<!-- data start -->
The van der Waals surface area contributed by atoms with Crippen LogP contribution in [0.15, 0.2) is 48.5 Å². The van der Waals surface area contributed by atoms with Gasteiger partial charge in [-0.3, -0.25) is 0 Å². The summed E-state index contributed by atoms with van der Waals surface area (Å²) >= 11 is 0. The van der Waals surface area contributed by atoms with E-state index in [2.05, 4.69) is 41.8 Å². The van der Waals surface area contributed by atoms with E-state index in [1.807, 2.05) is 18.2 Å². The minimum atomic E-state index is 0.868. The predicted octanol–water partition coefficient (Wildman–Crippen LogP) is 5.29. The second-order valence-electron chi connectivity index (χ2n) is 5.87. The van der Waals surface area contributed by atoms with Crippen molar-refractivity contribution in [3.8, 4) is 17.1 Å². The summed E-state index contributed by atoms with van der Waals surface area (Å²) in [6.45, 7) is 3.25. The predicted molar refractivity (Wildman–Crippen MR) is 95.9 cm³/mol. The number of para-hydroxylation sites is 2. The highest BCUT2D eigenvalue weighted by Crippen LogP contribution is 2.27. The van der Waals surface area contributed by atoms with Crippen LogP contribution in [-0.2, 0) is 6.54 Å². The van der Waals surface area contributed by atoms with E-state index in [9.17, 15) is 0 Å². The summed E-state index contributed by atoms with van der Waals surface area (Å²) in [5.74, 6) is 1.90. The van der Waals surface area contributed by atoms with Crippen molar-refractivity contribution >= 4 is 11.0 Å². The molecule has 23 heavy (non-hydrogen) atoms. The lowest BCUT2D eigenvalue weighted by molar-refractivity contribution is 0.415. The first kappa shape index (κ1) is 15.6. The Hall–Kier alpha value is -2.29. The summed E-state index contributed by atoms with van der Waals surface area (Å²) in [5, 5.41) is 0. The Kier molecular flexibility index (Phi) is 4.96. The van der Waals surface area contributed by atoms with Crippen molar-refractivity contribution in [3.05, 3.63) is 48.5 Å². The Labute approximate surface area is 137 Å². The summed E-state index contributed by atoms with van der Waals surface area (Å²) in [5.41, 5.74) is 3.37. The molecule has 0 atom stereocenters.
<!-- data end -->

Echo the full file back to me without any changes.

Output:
The van der Waals surface area contributed by atoms with Crippen LogP contribution in [0.15, 0.2) is 48.5 Å². The van der Waals surface area contributed by atoms with Gasteiger partial charge in [-0.3, -0.25) is 0 Å². The summed E-state index contributed by atoms with van der Waals surface area (Å²) >= 11 is 0. The van der Waals surface area contributed by atoms with E-state index in [2.05, 4.69) is 41.8 Å². The van der Waals surface area contributed by atoms with E-state index in [1.807, 2.05) is 18.2 Å². The minimum atomic E-state index is 0.868. The predicted octanol–water partition coefficient (Wildman–Crippen LogP) is 5.29. The second-order valence-electron chi connectivity index (χ2n) is 5.87. The van der Waals surface area contributed by atoms with Crippen molar-refractivity contribution in [3.8, 4) is 17.1 Å². The summed E-state index contributed by atoms with van der Waals surface area (Å²) in [6.45, 7) is 3.25. The predicted molar refractivity (Wildman–Crippen MR) is 95.9 cm³/mol. The number of para-hydroxylation sites is 2. The highest BCUT2D eigenvalue weighted by Crippen LogP contribution is 2.27. The van der Waals surface area contributed by atoms with Crippen LogP contribution in [-0.2, 0) is 6.54 Å². The van der Waals surface area contributed by atoms with E-state index in [9.17, 15) is 0 Å². The summed E-state index contributed by atoms with van der Waals surface area (Å²) in [5.74, 6) is 1.90. The van der Waals surface area contributed by atoms with Crippen molar-refractivity contribution >= 4 is 11.0 Å². The molecule has 23 heavy (non-hydrogen) atoms. The lowest BCUT2D eigenvalue weighted by molar-refractivity contribution is 0.415. The first kappa shape index (κ1) is 15.6. The Hall–Kier alpha value is -2.29. The summed E-state index contributed by atoms with van der Waals surface area (Å²) in [5, 5.41) is 0. The Kier molecular flexibility index (Phi) is 4.96. The van der Waals surface area contributed by atoms with Crippen molar-refractivity contribution in [3.05, 3.63) is 48.5 Å². The Labute approximate surface area is 137 Å². The summed E-state index contributed by atoms with van der Waals surface area (Å²) in [5.41, 5.74) is 3.37. The molecule has 0 atom stereocenters.